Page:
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Integrating field and satellite data for spatially explicit inference on the density of threatened arboreal primates

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Integrating field and satellite data for spatially explicit inference on the density of threatened arboreal primates. / Cavada, Nathalie; Ciolli, Marco; Rocchini, Duccio; Barelli, Claudia; Marshall, Andrew R.; Rovero, Francesco.

In: ECOLOGICAL APPLICATIONS, Vol. 27, No. 1, 04.01.2017, p. 235-243.

Research output: Contribution to journalArticlepeer-review

Harvard

Cavada, N, Ciolli, M, Rocchini, D, Barelli, C, Marshall, AR & Rovero, F 2017, 'Integrating field and satellite data for spatially explicit inference on the density of threatened arboreal primates', ECOLOGICAL APPLICATIONS, vol. 27, no. 1, pp. 235-243. https://doi.org/10.1002/eap.1438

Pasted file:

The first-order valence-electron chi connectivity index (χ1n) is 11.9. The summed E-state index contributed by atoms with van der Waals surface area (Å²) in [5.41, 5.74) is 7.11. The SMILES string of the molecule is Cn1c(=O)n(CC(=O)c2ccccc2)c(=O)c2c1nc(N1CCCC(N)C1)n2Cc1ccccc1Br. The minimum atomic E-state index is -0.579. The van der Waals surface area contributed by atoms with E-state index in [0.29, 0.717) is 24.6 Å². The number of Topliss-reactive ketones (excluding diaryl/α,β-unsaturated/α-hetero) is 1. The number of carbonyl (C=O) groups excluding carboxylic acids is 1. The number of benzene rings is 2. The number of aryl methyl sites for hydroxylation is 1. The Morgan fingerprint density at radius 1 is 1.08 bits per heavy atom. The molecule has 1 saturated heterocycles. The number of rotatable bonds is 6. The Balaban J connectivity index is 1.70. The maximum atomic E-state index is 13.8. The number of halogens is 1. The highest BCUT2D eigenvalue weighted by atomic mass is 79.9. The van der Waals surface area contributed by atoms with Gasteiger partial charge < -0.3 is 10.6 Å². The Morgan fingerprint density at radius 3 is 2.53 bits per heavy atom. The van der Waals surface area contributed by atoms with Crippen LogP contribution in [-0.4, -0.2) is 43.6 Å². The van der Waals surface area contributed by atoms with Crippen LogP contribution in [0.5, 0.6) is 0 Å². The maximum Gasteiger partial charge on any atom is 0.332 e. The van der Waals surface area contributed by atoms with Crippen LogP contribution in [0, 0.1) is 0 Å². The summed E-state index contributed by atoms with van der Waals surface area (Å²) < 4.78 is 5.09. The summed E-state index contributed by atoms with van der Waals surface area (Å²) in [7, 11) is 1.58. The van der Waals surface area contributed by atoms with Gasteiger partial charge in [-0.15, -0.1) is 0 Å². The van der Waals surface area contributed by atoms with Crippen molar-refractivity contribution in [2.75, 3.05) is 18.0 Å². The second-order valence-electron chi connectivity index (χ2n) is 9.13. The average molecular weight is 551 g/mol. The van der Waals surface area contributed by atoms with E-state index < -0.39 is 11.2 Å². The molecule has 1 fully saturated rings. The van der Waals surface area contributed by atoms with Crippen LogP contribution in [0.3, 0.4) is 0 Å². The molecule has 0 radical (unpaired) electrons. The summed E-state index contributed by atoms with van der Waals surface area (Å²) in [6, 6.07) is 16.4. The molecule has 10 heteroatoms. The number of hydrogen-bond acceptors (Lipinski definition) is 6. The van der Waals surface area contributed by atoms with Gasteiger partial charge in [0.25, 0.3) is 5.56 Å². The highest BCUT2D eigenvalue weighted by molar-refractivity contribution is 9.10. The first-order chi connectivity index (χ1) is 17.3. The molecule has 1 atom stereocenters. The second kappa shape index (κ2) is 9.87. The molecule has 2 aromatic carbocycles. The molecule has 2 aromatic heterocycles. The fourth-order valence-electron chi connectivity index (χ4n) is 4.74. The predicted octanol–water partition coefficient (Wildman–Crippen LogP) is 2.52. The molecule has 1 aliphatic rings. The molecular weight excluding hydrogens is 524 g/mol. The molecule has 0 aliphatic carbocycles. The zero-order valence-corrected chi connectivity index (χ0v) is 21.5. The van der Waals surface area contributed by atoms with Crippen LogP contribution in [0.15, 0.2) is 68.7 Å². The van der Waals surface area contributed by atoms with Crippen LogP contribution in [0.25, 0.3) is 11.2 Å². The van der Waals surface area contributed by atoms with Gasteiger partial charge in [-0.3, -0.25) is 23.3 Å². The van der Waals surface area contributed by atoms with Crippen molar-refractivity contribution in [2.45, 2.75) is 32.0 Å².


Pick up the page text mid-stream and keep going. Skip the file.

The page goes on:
APA

Cavada, N., Ciolli, M., Rocchini, D., Barelli, C., Marshall, A. R., & Rovero, F. (2017). Integrating field and satellite data for spatially explicit inference on the density of threatened arboreal primates. ECOLOGICAL APPLICATIONS, 27(1), 235-243. https://doi.org/10.1002/eap.1438

Vancouver

Cavada N, Ciolli M, Rocchini D, Barelli C, Marshall AR, Rovero F. Integrating field and satellite data for spatially explicit inference on the density of threatened arboreal primates. ECOLOGICAL APPLICATIONS. 2017 Jan 4;27(1):235-243. https://doi.org/10.1002/eap.1438

Author

Cavada, Nathalie ; Ciolli, Marco ; Rocchini, Duccio ; Barelli, Claudia ; Marshall, Andrew R. ; Rovero, Francesco. / Integrating field and satellite data for spatially explicit inference on the density of threatened arboreal primates. In: ECOLOGICAL APPLICATIONS. 2017 ; Vol. 27, No. 1. pp. 235-243.